The load was needed as stockpiles were depleted. After unloading, the Algoway, departed Morton, pulled backward out to the Detroit River by tugs. She headed across the Detroit River to Ojibway for another load of salt for Morton Salt, a short distance of just a couple of miles. (All this and Detroit Salt Mine is right across the street.)

Meanwhile, fleetmate Algomarine has left winter lay up at Owen Sound.

Algoway unloads
Barbara Andrie and barge
New salt (blue) over old

Reported by: Michael J. Alpers


Planning Progresses for Detroit Passenger Terminal


An environmental assessment for a new Detroit River marine passenger terminal has been completed, according to a recent Michigan Department of Transportation press release.  Public comments on the assessment will be taken until April 20.

MDOT is undertaking the project for the Detroit/Wayne County Port Authority.  The project, if it goes forward, will include dock renovations and a new passenger terminal.  The preferred site is south of Atwater Street, between Bates and Randolph streets.

Reported by: Tom Hynes


Quebec Harbor Update


Birchglen’s bow high out of the water for unspecified repairs on a foggy March 26.
Birchglen’s stern in St. Charles
Cedarglen unloading grain products on March 28, after arriving from Windsor.
Cedarglen, bow view
Bulk carrier Bluewing loading wheat for Cyprus
Bulk carrier Mount Fuji waiting to load wheat for Algeria.
Tanker Saamis Adventurer ( Panama ) unloading refined petroleum product at St. Charles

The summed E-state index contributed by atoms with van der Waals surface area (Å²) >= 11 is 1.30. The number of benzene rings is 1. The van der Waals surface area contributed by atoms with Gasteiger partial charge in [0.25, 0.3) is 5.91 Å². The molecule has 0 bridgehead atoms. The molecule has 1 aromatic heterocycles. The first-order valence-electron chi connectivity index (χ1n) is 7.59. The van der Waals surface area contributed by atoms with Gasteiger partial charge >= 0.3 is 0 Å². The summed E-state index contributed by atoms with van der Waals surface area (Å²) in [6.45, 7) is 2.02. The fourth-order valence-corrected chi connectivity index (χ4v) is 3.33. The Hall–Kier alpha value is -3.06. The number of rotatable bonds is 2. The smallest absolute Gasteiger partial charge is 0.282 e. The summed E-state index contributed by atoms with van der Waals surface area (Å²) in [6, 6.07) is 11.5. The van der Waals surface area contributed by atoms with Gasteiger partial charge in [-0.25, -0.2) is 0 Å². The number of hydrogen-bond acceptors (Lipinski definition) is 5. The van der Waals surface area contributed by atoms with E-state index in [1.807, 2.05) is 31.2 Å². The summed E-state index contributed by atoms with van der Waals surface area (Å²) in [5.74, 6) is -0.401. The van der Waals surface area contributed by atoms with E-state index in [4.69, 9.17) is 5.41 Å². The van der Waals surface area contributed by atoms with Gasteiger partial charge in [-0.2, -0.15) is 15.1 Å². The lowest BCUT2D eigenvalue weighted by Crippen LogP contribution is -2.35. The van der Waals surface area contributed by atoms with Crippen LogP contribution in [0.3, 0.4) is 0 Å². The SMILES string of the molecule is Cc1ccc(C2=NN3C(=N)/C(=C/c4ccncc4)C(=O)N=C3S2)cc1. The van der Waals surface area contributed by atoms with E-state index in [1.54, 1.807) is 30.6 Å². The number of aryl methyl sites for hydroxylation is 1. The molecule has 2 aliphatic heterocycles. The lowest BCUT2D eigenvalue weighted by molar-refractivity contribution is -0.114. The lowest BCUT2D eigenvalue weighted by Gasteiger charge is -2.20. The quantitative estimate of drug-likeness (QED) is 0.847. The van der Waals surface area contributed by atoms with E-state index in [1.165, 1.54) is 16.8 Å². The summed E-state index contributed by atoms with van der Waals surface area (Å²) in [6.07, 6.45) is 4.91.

River installations. This ship is the winner (2004) of the annual Gold Cane award, the first foreign ship of the year.

Reported by: Frederick Frechette


Today in Great Lakes History - April 02


On April 2, 1951 CLIFFS VICTORY was towed, bound for New Orleans, LA, with her deck houses, stack, propeller, rudder and above deck fittings stored on or below her spar deck for bridge clearance. She was outfitted with two 120 foot pontoons, which were built at the Baltimore yard, that were attached to her hull at the stern to reduce her draft to eight feet for passage in the shallow sections of the river/canal system.

LEON FALK, JR was launched April 2, 1945 as a) WINTER HILL, a T2-SE-Al World War II single screw fuel tanker for U.S. Maritime Commission.

CLIFFORD F. HOOD was launched April 2, 1902 as the straight deck Bulk Freighter a) BRANSFORD.

The SENATOR OF CANADA sailed under her own power on April 2, 1985 to Toronto, Ont. where she was put into ordinary next to her fleet mate the QUEDOC (2). She was later scrapped in Venezuela.

The WHEAT KING was lengthened by an addition of a 172’6” mid-section (Hull #61) and received a 1000 hp bow thruster. This work reportedly cost $3.8 million Cdn and was completed on April 2, 1976.

The J.L. Mauthe (now Pathfinder (3) entered service in 1953.